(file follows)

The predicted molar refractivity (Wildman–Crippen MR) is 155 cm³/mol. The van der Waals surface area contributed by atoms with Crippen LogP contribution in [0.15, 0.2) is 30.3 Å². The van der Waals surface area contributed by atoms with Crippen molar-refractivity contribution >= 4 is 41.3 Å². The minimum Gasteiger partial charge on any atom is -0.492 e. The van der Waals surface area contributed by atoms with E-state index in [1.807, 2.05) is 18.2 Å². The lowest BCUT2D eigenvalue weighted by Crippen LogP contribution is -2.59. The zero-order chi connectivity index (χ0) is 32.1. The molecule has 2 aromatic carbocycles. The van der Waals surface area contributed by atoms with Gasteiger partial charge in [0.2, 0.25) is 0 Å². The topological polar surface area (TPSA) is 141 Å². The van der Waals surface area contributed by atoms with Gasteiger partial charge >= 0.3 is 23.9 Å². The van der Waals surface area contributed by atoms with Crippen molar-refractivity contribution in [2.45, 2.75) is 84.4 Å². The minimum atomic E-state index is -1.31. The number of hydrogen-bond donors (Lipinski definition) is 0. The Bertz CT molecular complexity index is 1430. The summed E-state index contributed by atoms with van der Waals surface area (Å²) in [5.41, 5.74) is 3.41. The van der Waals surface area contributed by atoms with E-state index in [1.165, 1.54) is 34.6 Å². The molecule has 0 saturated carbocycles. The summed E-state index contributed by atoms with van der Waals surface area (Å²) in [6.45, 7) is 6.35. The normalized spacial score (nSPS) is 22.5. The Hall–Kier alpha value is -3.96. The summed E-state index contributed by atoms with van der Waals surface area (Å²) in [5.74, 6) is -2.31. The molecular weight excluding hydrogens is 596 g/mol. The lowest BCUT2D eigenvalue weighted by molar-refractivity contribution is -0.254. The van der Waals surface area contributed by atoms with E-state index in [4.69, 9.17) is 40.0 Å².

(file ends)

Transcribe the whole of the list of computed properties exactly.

The predicted molar refractivity (Wildman–Crippen MR) is 155 cm³/mol. The van der Waals surface area contributed by atoms with Crippen LogP contribution in [0.15, 0.2) is 30.3 Å². The van der Waals surface area contributed by atoms with Crippen molar-refractivity contribution >= 4 is 41.3 Å². The minimum Gasteiger partial charge on any atom is -0.492 e. The van der Waals surface area contributed by atoms with E-state index in [1.807, 2.05) is 18.2 Å². The lowest BCUT2D eigenvalue weighted by Crippen LogP contribution is -2.59. The zero-order chi connectivity index (χ0) is 32.1. The molecule has 2 aromatic carbocycles. The van der Waals surface area contributed by atoms with Gasteiger partial charge in [0.2, 0.25) is 0 Å². The topological polar surface area (TPSA) is 141 Å². The van der Waals surface area contributed by atoms with Gasteiger partial charge >= 0.3 is 23.9 Å². The van der Waals surface area contributed by atoms with Crippen molar-refractivity contribution in [2.45, 2.75) is 84.4 Å². The minimum atomic E-state index is -1.31. The number of hydrogen-bond donors (Lipinski definition) is 0. The Bertz CT molecular complexity index is 1430. The summed E-state index contributed by atoms with van der Waals surface area (Å²) in [5.41, 5.74) is 3.41. The van der Waals surface area contributed by atoms with E-state index in [1.165, 1.54) is 34.6 Å². The molecule has 0 saturated carbocycles. The summed E-state index contributed by atoms with van der Waals surface area (Å²) in [6.45, 7) is 6.35. The normalized spacial score (nSPS) is 22.5. The Hall–Kier alpha value is -3.96. The summed E-state index contributed by atoms with van der Waals surface area (Å²) in [5.74, 6) is -2.31. The molecular weight excluding hydrogens is 596 g/mol. The lowest BCUT2D eigenvalue weighted by molar-refractivity contribution is -0.254. The van der Waals surface area contributed by atoms with E-state index in [4.69, 9.17) is 40.0 Å².